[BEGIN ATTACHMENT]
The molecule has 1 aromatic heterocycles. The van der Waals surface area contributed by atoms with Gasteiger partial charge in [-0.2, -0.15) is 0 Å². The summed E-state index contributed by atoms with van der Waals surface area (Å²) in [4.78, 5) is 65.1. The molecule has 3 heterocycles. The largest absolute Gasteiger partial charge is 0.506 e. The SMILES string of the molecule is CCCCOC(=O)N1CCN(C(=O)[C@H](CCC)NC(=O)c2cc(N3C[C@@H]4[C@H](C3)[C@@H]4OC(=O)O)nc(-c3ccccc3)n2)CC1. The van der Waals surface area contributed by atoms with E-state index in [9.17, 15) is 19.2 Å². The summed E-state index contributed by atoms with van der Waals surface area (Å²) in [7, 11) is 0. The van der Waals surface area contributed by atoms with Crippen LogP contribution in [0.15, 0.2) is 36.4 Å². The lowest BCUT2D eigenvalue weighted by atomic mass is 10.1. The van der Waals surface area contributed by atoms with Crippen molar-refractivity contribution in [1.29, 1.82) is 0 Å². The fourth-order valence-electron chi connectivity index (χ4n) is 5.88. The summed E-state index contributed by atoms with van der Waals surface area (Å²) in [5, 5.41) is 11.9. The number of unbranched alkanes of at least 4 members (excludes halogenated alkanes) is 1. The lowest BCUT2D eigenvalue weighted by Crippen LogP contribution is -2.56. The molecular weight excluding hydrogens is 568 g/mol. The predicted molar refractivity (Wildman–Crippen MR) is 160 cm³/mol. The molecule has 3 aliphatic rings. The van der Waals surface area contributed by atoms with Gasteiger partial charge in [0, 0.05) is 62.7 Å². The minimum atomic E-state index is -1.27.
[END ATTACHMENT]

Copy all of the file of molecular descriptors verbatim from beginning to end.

The molecule has 1 aromatic heterocycles. The van der Waals surface area contributed by atoms with Gasteiger partial charge in [-0.2, -0.15) is 0 Å². The summed E-state index contributed by atoms with van der Waals surface area (Å²) in [4.78, 5) is 65.1. The molecule has 3 heterocycles. The largest absolute Gasteiger partial charge is 0.506 e. The SMILES string of the molecule is CCCCOC(=O)N1CCN(C(=O)[C@H](CCC)NC(=O)c2cc(N3C[C@@H]4[C@H](C3)[C@@H]4OC(=O)O)nc(-c3ccccc3)n2)CC1. The van der Waals surface area contributed by atoms with E-state index in [9.17, 15) is 19.2 Å². The summed E-state index contributed by atoms with van der Waals surface area (Å²) in [7, 11) is 0. The van der Waals surface area contributed by atoms with Crippen LogP contribution in [0.15, 0.2) is 36.4 Å². The lowest BCUT2D eigenvalue weighted by atomic mass is 10.1. The van der Waals surface area contributed by atoms with Crippen molar-refractivity contribution in [1.29, 1.82) is 0 Å². The fourth-order valence-electron chi connectivity index (χ4n) is 5.88. The summed E-state index contributed by atoms with van der Waals surface area (Å²) in [5, 5.41) is 11.9. The number of unbranched alkanes of at least 4 members (excludes halogenated alkanes) is 1. The lowest BCUT2D eigenvalue weighted by Crippen LogP contribution is -2.56. The molecular weight excluding hydrogens is 568 g/mol. The predicted molar refractivity (Wildman–Crippen MR) is 160 cm³/mol. The molecule has 3 aliphatic rings. The van der Waals surface area contributed by atoms with Gasteiger partial charge in [0, 0.05) is 62.7 Å². The minimum atomic E-state index is -1.27.